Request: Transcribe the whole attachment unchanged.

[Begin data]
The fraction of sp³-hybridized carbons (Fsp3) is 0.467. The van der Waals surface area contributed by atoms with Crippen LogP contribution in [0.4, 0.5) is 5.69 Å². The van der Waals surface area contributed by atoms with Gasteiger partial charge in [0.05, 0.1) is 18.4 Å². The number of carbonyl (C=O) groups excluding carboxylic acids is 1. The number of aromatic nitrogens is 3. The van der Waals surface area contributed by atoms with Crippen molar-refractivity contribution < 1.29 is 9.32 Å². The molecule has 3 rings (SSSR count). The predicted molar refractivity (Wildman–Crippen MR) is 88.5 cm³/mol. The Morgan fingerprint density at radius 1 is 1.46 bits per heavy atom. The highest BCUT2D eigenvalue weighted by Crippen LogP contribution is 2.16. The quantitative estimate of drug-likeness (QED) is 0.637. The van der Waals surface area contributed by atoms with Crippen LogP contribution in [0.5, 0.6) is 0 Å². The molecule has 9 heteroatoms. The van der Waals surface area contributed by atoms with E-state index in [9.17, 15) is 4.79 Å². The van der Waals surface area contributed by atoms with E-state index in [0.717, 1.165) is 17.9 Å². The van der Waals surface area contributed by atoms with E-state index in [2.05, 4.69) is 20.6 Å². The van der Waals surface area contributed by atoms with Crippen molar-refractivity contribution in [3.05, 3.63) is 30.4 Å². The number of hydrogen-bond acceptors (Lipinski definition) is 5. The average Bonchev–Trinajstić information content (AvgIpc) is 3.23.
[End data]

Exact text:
The fraction of sp³-hybridized carbons (Fsp3) is 0.467. The van der Waals surface area contributed by atoms with Crippen LogP contribution in [0.4, 0.5) is 5.69 Å². The van der Waals surface area contributed by atoms with Gasteiger partial charge in [0.05, 0.1) is 18.4 Å². The number of carbonyl (C=O) groups excluding carboxylic acids is 1. The number of aromatic nitrogens is 3. The van der Waals surface area contributed by atoms with Crippen molar-refractivity contribution < 1.29 is 9.32 Å². The molecule has 3 rings (SSSR count). The predicted molar refractivity (Wildman–Crippen MR) is 88.5 cm³/mol. The Morgan fingerprint density at radius 1 is 1.46 bits per heavy atom. The highest BCUT2D eigenvalue weighted by Crippen LogP contribution is 2.16. The quantitative estimate of drug-likeness (QED) is 0.637. The van der Waals surface area contributed by atoms with Crippen LogP contribution in [0.5, 0.6) is 0 Å². The molecule has 9 heteroatoms. The van der Waals surface area contributed by atoms with E-state index in [9.17, 15) is 4.79 Å². The van der Waals surface area contributed by atoms with E-state index in [0.717, 1.165) is 17.9 Å². The van der Waals surface area contributed by atoms with E-state index in [2.05, 4.69) is 20.6 Å². The van der Waals surface area contributed by atoms with Crippen molar-refractivity contribution in [3.05, 3.63) is 30.4 Å². The number of hydrogen-bond acceptors (Lipinski definition) is 5. The average Bonchev–Trinajstić information content (AvgIpc) is 3.23.